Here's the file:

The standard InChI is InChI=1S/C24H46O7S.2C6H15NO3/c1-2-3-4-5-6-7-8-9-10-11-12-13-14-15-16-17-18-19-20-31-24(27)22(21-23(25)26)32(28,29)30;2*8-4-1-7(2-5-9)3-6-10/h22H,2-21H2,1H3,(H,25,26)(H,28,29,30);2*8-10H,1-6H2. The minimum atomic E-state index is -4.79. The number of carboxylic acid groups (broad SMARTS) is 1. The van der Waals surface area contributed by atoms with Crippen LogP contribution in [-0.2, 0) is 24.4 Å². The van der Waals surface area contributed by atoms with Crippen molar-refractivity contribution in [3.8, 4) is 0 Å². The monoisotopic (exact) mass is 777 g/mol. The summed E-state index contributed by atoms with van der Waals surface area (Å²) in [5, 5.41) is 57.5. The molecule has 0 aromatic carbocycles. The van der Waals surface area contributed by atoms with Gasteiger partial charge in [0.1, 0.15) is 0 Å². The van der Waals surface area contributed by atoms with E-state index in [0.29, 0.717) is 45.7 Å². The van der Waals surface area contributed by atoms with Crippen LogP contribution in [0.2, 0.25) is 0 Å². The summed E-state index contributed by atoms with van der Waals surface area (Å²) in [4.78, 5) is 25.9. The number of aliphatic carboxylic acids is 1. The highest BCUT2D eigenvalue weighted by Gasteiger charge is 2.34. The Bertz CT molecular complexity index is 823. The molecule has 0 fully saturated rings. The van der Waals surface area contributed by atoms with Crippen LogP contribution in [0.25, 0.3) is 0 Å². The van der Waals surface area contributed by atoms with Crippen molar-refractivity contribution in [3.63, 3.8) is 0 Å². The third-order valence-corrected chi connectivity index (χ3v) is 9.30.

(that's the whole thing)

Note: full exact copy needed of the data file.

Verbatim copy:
The standard InChI is InChI=1S/C24H46O7S.2C6H15NO3/c1-2-3-4-5-6-7-8-9-10-11-12-13-14-15-16-17-18-19-20-31-24(27)22(21-23(25)26)32(28,29)30;2*8-4-1-7(2-5-9)3-6-10/h22H,2-21H2,1H3,(H,25,26)(H,28,29,30);2*8-10H,1-6H2. The minimum atomic E-state index is -4.79. The number of carboxylic acid groups (broad SMARTS) is 1. The van der Waals surface area contributed by atoms with Crippen LogP contribution in [-0.2, 0) is 24.4 Å². The van der Waals surface area contributed by atoms with Crippen molar-refractivity contribution in [3.8, 4) is 0 Å². The monoisotopic (exact) mass is 777 g/mol. The summed E-state index contributed by atoms with van der Waals surface area (Å²) in [5, 5.41) is 57.5. The molecule has 0 aromatic carbocycles. The van der Waals surface area contributed by atoms with Gasteiger partial charge in [0.1, 0.15) is 0 Å². The van der Waals surface area contributed by atoms with E-state index in [0.29, 0.717) is 45.7 Å². The van der Waals surface area contributed by atoms with Crippen LogP contribution in [0.2, 0.25) is 0 Å². The summed E-state index contributed by atoms with van der Waals surface area (Å²) in [4.78, 5) is 25.9. The number of aliphatic carboxylic acids is 1. The highest BCUT2D eigenvalue weighted by Gasteiger charge is 2.34. The Bertz CT molecular complexity index is 823. The molecule has 0 fully saturated rings. The van der Waals surface area contributed by atoms with Crippen LogP contribution in [0.25, 0.3) is 0 Å². The van der Waals surface area contributed by atoms with Crippen molar-refractivity contribution in [3.63, 3.8) is 0 Å². The third-order valence-corrected chi connectivity index (χ3v) is 9.30.